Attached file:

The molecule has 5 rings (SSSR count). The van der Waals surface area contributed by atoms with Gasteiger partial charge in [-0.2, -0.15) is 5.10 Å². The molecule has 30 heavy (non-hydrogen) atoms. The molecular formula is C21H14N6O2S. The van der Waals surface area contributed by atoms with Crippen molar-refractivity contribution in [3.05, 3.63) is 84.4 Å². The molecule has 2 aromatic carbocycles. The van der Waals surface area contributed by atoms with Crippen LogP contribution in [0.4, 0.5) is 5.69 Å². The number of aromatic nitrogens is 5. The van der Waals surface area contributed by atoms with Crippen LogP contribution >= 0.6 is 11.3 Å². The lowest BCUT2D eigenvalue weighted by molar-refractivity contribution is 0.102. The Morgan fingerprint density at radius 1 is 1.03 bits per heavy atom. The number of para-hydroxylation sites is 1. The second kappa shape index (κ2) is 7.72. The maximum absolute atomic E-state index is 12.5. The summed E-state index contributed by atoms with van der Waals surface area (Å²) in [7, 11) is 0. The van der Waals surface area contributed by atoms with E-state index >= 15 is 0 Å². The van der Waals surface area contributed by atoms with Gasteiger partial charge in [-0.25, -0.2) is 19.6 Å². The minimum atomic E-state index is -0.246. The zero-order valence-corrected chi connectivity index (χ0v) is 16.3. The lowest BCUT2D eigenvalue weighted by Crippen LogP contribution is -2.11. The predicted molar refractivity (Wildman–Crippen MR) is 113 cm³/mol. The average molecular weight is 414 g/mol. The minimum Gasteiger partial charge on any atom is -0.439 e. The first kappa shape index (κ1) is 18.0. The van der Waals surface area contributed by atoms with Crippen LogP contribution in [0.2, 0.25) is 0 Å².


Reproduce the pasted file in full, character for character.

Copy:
The molecule has 5 rings (SSSR count). The van der Waals surface area contributed by atoms with Gasteiger partial charge in [-0.2, -0.15) is 5.10 Å². The molecule has 30 heavy (non-hydrogen) atoms. The molecular formula is C21H14N6O2S. The van der Waals surface area contributed by atoms with Crippen molar-refractivity contribution in [3.05, 3.63) is 84.4 Å². The molecule has 2 aromatic carbocycles. The van der Waals surface area contributed by atoms with Crippen LogP contribution in [0.4, 0.5) is 5.69 Å². The number of aromatic nitrogens is 5. The van der Waals surface area contributed by atoms with Crippen LogP contribution >= 0.6 is 11.3 Å². The lowest BCUT2D eigenvalue weighted by molar-refractivity contribution is 0.102. The Morgan fingerprint density at radius 1 is 1.03 bits per heavy atom. The number of para-hydroxylation sites is 1. The second kappa shape index (κ2) is 7.72. The maximum absolute atomic E-state index is 12.5. The summed E-state index contributed by atoms with van der Waals surface area (Å²) in [7, 11) is 0. The van der Waals surface area contributed by atoms with E-state index >= 15 is 0 Å². The van der Waals surface area contributed by atoms with Gasteiger partial charge in [-0.25, -0.2) is 19.6 Å². The minimum atomic E-state index is -0.246. The zero-order valence-corrected chi connectivity index (χ0v) is 16.3. The lowest BCUT2D eigenvalue weighted by Crippen LogP contribution is -2.11. The predicted molar refractivity (Wildman–Crippen MR) is 113 cm³/mol. The average molecular weight is 414 g/mol. The minimum Gasteiger partial charge on any atom is -0.439 e. The first kappa shape index (κ1) is 18.0. The van der Waals surface area contributed by atoms with Crippen LogP contribution in [0.2, 0.25) is 0 Å².